C’est une guerre déclarée contre Emily & Netflix, mais beaucoup des personnes que je connais dissent que les français ne sont pas sympathique avec des personne que ne parlent pas français, dans les marchés, les rues, etc.. C’est vrai que les américains ne sont pas intéressé avec autres cultures, mais il y a des exceptions bien sur. Je n’ai pas problème avec des français.

  • I do not think this is being taken too seriuosly at all. Geraldine is merely pointing out the correct greeting, how to be polite etc. Its excellent that she is taking the trouble to point out, otherwise we would have maybe Americans thinking this is OK to behave like this with grammar and pronunciation etc.

    • Exactly.

      And it’s not even for “Americans” in general – but specifically for people watching our videos. We want to help them (you) by using Emily as a springboard.

      – Arthur, writer for Comme une Française

  • Ok so don’t you see that it is SUPPOSED to be over the top and funny because IT’S A COMEDY! Even the most naiive of Americans know not to act this way. I thought it was hysterical. And if we are being honest some of the sterotypes have some truth to them. After all art imitates life. I’m sure season 2 will be about her learning more French language and culture from her new handsome French boyfriend. Sorry but you people criticizing it are taking it WAY to seriously. It’s not a documentary. 🙄

    Ok alors ne voyez-vous pas que c’est censé être exagéré et drôle parce que C’EST UNE COMÉDIE! Même les Américains les plus naïfs savent qu’il ne faut pas agir de cette façon. Je pensais que c’était hystérique. Et si nous sommes honnêtes, certains des stérotypes ont une part de vérité. Après tout, l’art imite la vie. Je suis sûr que la saison 2 portera sur son apprentissage de la langue et de la culture françaises de son nouveau beau petit ami français. Désolé, mais vous les critiquez, vous le prenez au sérieux. Ce n’est pas un documentaire. 🙄

  • Trois choses – 1) Emilie á Paris est une victime de “the wrong story at the right time.” Nous sommes tous en depression a cause de la pandemique. Les robes, le lipstick, les high-heels, les jolies scenes de paris – tous les choses pour nous revitaliser. 2) Les chichés sont un moyen de nous attraper. “Oh, I know that one!” Oui, ils sont banals, rudes et completement de la passé, comme une blague vieux racontés par un oncle cher. 3) Geraldine, votre video s’est congelé en transmission…c’est possible de compresser encore vers une taille plus petit? Merci encore pour votre conseils et vos opinions. –Elizabeth M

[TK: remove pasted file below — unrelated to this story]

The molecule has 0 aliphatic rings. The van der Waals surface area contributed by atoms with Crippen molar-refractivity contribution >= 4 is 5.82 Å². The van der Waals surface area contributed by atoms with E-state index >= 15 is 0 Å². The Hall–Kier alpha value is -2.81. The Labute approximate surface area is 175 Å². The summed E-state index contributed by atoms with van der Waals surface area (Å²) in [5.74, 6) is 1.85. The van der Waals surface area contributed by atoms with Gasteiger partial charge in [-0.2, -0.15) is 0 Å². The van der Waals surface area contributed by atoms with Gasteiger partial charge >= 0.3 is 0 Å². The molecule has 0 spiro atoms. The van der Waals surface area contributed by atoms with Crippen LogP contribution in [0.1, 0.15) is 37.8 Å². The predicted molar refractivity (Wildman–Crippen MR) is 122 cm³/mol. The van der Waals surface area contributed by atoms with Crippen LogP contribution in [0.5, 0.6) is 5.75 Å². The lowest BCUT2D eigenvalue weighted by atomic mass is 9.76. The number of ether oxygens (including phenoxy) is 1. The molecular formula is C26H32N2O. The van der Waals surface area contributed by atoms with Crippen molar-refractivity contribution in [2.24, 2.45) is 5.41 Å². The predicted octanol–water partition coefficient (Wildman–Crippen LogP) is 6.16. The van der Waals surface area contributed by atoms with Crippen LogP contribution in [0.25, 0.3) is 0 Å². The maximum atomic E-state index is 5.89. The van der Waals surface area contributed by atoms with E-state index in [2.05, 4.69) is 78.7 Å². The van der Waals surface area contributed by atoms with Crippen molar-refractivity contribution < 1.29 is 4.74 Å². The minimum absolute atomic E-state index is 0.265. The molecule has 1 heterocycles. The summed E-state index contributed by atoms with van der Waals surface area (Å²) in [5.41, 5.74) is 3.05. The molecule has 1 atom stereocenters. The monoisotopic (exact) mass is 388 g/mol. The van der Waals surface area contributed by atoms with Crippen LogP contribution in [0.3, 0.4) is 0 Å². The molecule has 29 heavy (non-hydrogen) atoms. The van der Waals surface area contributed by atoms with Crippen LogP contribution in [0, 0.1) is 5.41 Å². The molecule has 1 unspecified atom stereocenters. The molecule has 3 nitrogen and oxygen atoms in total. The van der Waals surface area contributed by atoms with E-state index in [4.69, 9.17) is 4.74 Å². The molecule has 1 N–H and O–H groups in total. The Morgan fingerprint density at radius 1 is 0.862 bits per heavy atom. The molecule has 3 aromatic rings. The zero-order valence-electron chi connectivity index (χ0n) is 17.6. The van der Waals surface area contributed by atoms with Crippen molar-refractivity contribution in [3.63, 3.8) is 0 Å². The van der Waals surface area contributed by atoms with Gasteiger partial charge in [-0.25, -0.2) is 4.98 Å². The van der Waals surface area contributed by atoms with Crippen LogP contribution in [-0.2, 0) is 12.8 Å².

• I enjoyed the series, it was so pretty and no Covid references to depress me. Remember Emily replaced a co worker at the last minute so she had no time to prepare. I think it was meant to show a young person’s naive experience through her perspective. Yes she has a lot to learn! Maybe season 2 will show that, if there is one. I enjoyed Geraldine’s dissection of the scene, BTW.

  • Merci Géraldine! Justine Leconte donne également son avis sur ‘Emily in Paris’ dans sa chaîne You Tube.

  • Oui, Geraldine, je suis tout à fait d’accord avec tous ce que vous dites, mais si vous me permettez — c’est un conte de fées! On dois le regarder pour la beauté de Paris, des vêtements, des hommes. J’adore le regarder car je ne peux pas me rendre à Paris pour le moment. Et parce que tous les acteurs ont l’air de s’éclater!

  • Je suis parfaitement d’accord avec toi. Le seul part de cette série est les jolies scènes de Paris. J’espère que j’écris les phrases sans error!

  • C’est très stéréotypique, et j’étais horrifiée par son comportement. Mais comme une américaine, je le comprends. Elle et jeune, dans un pays étranger, et elle n’a pas le moindre idée qu’elle n’est pas polie. Plus que son comportement, je trouve les vêtements d’Emily très impraticables pour Paris! Trop de couleur, trops de talons avec les pavés, etc.

  • Merci, Géraldine! J’ai détesté “Emily in Paris”! Elle n’a pas de manières. Elle est inconsciente. C’est une série très frustrante!